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The semiconductor recovery is still underway

The impact of the coronavirus, or COVID-19, continues to thrash economies around the world. As markets struggle to adapt, the semiconductor sector will likely suffer further setbacks due to production downtime, labour shortages, and logistical challenges.

The first-round impact on the semiconductor industry stemmed from a contraction in mainland China’s factory activities. However, this was relatively cushioned, largely due to high inventories stocked for Lunar New Year, when the crisis hit. It’s likely the second-round impact will be far more damaging.

Overall, ANZ Research believes the outlook for the electronics sector will be lifted once there is an orderly stabilisation in the global situation. The semiconductor sector recovery is delayed, but not denied.

The 5 per cent growth rate in global semiconductor sales in February indicates demand for electronics is fundamentally robust, although supply side constraints will be captured in March’s figure.

With 5G investment a key element in global stimulus packages, the long-term outlook of the electronic sector remains supportive. A global recovery will benefit Asian economies which are deeply involved in supply chains.

Nonetheless, given the scale of the outbreak and volatility of the situation, ANZ Research is reluctant to call the second half of 2020 a ‘recovery’ period. But the 5G rollout can be a tailwind for the sector and the region once the situation stabilises.


Industry research body IDC now sees an 80 per cent chance for a significant contraction in semiconductor revenues in 2020, the most likely outcome being a 6 per cent decline.

Many Asian economies and the semiconductor sector have deep interlinkages. Six Asian economies account for around 60 per cent of global semiconductor trade.

Mainland China alone accounts for around 39 per cent of the global import demand. In turn, the import/export reliance of these economies on the sector ranges from 1 per cent to 17 per cent of their respective gross domestic products in 2018.

Among other factors, a delayed semiconductor sector recovery poses headwinds to the growth and trade outlook for these economies. ANZ Research has lowered its 2020 growth forecasts for the six tech-heavy economies. It will continue to monitor the developments and calibrate forecasts accordingly.

The complexity of inter-related supply chains means no economy can be insulated, as bottlenecks in one part translate to supply disruptions for other economies and thus the overall sector.

Supply chain disruptions are still unfolding in many industries as they face longer delivery times due to delays in receiving raw material inputs. However, such shocks are likely to be amplified in the semiconductor industry, as components are imported and exported multiple times before their final integration into electronic products.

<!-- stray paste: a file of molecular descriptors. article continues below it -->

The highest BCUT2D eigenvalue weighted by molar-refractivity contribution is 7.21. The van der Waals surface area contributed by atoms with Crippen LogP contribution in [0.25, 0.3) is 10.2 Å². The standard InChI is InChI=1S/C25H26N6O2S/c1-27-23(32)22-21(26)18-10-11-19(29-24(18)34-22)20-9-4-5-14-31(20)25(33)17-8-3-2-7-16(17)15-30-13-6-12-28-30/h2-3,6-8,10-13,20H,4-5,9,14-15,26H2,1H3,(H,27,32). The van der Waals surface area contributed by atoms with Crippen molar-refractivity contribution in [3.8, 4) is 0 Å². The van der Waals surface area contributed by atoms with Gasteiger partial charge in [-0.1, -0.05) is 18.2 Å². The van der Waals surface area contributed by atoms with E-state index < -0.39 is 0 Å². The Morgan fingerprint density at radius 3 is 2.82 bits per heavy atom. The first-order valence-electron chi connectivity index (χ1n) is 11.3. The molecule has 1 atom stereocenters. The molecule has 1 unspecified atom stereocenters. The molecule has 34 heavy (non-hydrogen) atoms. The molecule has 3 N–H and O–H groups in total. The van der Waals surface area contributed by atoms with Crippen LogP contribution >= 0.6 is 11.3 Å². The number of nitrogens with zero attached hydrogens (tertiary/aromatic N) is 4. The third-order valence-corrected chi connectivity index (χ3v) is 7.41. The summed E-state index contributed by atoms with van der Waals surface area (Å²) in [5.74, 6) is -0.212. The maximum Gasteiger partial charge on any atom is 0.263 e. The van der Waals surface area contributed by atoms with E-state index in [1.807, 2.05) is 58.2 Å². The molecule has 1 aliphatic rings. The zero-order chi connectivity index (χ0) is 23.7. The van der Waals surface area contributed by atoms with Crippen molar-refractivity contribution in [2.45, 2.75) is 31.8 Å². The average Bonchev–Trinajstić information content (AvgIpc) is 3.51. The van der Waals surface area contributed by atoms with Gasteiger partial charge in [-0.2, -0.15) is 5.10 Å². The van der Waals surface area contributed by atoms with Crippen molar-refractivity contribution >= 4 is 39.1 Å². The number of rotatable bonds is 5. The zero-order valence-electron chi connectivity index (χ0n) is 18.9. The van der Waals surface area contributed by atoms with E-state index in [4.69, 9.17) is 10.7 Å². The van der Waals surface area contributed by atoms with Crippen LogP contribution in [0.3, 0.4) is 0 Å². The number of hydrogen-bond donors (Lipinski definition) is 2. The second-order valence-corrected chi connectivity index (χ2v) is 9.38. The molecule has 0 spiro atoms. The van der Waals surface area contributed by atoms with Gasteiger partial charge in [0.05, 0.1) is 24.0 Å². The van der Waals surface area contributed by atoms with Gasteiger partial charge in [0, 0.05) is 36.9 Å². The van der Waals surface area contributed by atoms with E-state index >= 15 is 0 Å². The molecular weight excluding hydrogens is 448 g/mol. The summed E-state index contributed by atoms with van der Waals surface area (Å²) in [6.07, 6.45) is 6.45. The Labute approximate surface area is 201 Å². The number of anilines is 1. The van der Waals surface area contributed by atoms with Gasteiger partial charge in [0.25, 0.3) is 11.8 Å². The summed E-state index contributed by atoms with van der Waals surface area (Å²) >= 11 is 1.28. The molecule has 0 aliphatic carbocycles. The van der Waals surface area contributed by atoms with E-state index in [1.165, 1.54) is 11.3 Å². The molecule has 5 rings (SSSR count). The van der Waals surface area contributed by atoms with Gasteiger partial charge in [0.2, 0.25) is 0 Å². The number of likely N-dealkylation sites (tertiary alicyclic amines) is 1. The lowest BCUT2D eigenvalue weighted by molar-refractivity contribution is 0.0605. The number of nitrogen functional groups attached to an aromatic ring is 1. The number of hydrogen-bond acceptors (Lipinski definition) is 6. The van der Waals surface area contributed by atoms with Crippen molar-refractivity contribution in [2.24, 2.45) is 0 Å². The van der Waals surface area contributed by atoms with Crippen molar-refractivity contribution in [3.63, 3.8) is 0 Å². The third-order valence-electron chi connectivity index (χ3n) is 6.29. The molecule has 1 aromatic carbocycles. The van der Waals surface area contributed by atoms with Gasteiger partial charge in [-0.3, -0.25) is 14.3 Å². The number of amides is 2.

As stated, the initial impact of the outbreak on China’s factory activity was relatively cushioned. ANZ Research understands major industry players had inventory buffers of two to four weeks ahead of the Lunar New Year holiday period. This enabled the industry to withstand initial production setbacks.

However, the virus outbreak is now well into its fourth month and even as activity in mainland China slowly normalises, the expansion of the global contagion will bring about a second wave of disruptions. The second round of hits has the potential to be far more damaging.

Fractured supply chains, especially those in heavily impacted economies such as South Korea, Japan, and Europe, will jeopardise the outlook in the first half of calendar 2020.

Even if activity increases in mainland China over the coming weeks, the industry outlook will remain dampened over the first half of 2020 as mainland China is reliant on neighbouring economies for intermediate goods.


Mainland China seems to be on the path of recovery as a host of indicators point to gradual normalisation. ANZ Research has constructed a work resumption index for key semiconductor hubs in mainland China and found the resumption rate is cumulatively well over 75 per cent. The 10 Chinese provinces included in the analysis account for more than 99 per cent of domestic output.

It is essential to reiterate even as the resumption index is inching up in mainland China, the inter-dependency of the global semiconductor value chain necessitates a meaningful normalisation across economies.

The virus outbreak will have a comparatively limited impact on upstream companies as automation levels and the diversification of production (like chip designing facilities) across geographic locations mitigate the exposure.

Downstream players face a double whammy as both demand and supply dynamics deteriorate. Electronics manufacturing services and original design manufacturers are susceptible to both production and logistical challenges. Even when supply dynamics stabilise, there are still severe setbacks on the demand front as weak consumer sentiment curtails discretionary spending, thereby causing global demand to fall.

IDC has lowered its outlook for the worldwide PC and smartphone market, while industry research house Trendforce has cut its first-quarter forecast for consumer electronics shipments.

There are a few encouraging industry developments. In its updated World Fab Forecast report, industry body SEMI sees a modest recovery in 2020 followed by a sharp uptick in 2021 driven by investments. For 2020, spending is likely to see a slump in the first half of the calendar year but recovery should begin to take hold in the second.

Bansi Madhavani is an economist and Raymond Yeung is Chief Economist, Greater China at ANZ.

This story is an edited version of an ANZ Research report. You can read the original report HERE.

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